PerspectivesCole Pepper Jacksonville Today Contributor
Jacksonville Jaguars general manager Trent Baalke watches as players warm up before an NFL football game against the Baltimore Ravens Sunday, Dec. 17, 2023, in Jacksonville, Fla. (AP Photo/John Raoux)

SPORTS | A disconnect with Jaguars leadership?

Published on January 28, 2024 at 5:12 pm
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Aside from winning, Jaguars fans love little more than blaming someone (or several someones) in the organization when things go wrong.

It’s not a trait unique to Jaguars fans, but Duuuval seems to do it better than most.

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After the worst collapse in team history, the Jaguars fired nearly the entire defensive staff and several offensive assistants. Despite that, two men continue to be in the crosshairs of disgruntled Jags fans: offensive coordinator Press Taylor and general manager Trent Baalke.

During Baalke’s delayed season-ending press conference on Thursday, several points made by the GM deserve deeper analysis. It was clear that there is a disconnect between Baalke’s philosophy and Doug Pederson and Taylor’s approach on the field.

Let’s start with a statement that I believe is the most accurate thing Baalke said:

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“When you can’t run the football and later in the year, you can’t stop the run, that’s a problem in the National Football League,” Baalke said. “We’ve always prided ourselves on being able to do that; run the football, stop the run. For whatever reason, we weren’t able to do that. I think there’s a lot of moving parts to that. I don’t think it’s just player-related; I don’t think it’s just scheme-related. We’ve got to get bigger. We’ve got to get stronger. We’ve got to get more physical in the trenches.”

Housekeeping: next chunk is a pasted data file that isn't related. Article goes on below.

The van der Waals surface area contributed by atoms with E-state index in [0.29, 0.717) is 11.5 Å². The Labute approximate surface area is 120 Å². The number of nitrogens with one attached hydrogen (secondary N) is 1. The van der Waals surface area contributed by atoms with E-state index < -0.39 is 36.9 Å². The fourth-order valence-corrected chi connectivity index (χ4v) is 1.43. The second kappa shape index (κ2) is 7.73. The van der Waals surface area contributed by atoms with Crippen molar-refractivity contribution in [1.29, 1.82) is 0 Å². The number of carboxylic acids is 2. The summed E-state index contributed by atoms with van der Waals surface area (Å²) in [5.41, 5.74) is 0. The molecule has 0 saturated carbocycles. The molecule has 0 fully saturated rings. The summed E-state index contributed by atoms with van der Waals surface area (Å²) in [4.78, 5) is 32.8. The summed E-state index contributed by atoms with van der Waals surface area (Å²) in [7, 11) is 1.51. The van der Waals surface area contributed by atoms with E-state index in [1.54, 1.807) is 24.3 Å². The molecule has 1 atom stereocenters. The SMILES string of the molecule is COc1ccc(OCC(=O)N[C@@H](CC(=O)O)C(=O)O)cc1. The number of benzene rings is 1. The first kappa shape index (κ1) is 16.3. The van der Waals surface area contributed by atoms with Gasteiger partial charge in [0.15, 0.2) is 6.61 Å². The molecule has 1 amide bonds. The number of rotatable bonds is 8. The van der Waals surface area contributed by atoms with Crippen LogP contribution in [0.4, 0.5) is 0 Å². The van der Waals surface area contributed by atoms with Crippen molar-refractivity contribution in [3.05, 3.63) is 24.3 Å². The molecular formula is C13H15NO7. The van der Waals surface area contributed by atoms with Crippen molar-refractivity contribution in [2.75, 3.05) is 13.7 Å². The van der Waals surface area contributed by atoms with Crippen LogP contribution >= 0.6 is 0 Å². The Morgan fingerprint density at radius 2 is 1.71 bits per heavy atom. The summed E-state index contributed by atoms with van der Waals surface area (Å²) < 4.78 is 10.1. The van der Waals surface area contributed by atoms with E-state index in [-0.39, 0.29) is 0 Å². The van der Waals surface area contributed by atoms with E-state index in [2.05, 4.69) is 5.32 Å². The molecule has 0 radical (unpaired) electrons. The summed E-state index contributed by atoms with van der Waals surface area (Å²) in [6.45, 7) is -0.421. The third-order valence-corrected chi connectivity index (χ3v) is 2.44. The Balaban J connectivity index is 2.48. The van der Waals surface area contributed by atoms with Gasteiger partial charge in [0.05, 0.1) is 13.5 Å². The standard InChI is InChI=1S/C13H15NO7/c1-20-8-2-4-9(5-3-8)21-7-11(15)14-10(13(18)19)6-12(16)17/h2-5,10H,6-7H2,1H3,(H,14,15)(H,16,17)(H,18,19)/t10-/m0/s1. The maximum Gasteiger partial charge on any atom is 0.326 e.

There is no doubt the Jaguars were not physical enough. The offensive line struggled all year and the defensive front went from one of the best against the run in the first half of the season to giving up chunks of yardage to opposing runners.

Baalke has a reputation as a talented evaluator of favoring bigger and stronger. It’s football, so why not? Some scouts tend toward speed as the top trait, while others look for instincts and football IQ. Ideally, you find a player with all of those traits, but it’s rare to find them all in one place.

What we’ve learned from the past two years of watching Pederson’s offense is that there is not an emphasis put on being a tough, grind-it-out offense. The Jaguars have been one of the worst short-yardage offenses in the NFL the past two seasons. The Jaguars had a better conversion rate on third and medium (3 to 6 yards to go) than they did on third and one and fourth and one.

Therein lies the rub.

The biggest mistake both Baalke and Pederson made heading into this season was the overestimation of the offensive line. They let Jawaan Taylor walk in free agency (a reasonable move considering the salary cap impact) and drafted Antone Harrison, who played well as a rookie. Aside from that, there were no major changes made to the offensive line until they traded for Ezra Cleveland late in the season.

If the Jaguars are going to return to the playoffs after the 2024 season, they must address the offensive line. Both guards and the center position can be upgraded, and a decision on how to handle left tackle looms in the future, with both Cam Robinson and Walker Little entering the final year of their respective contracts.

Baalke says he and Pederson are on the same page even more so than last year, and that they have “great communication, great collaboration.”

That may be so, but their football philosophies, at least on offense, don’t connect.

Lead image: Jaguars general manager Trent Baalke watches warm-up before the game against the Baltimore Ravens on Dec. 17, 2023, in Jacksonville. | AP Photo, John Raoux

author image Jacksonville Today Contributor

Cole Pepper has covered sports in Jacksonville since 1996, most recently for News4Jax. He is currently broadcast director for Sporting Club Jacksonville and has called play-by-play for a number of teams, including the Suns, Tomcats, Jacksonville University, Sharks and The Bolles School football. He also served as the studio host for the Jaguars Radio Network.

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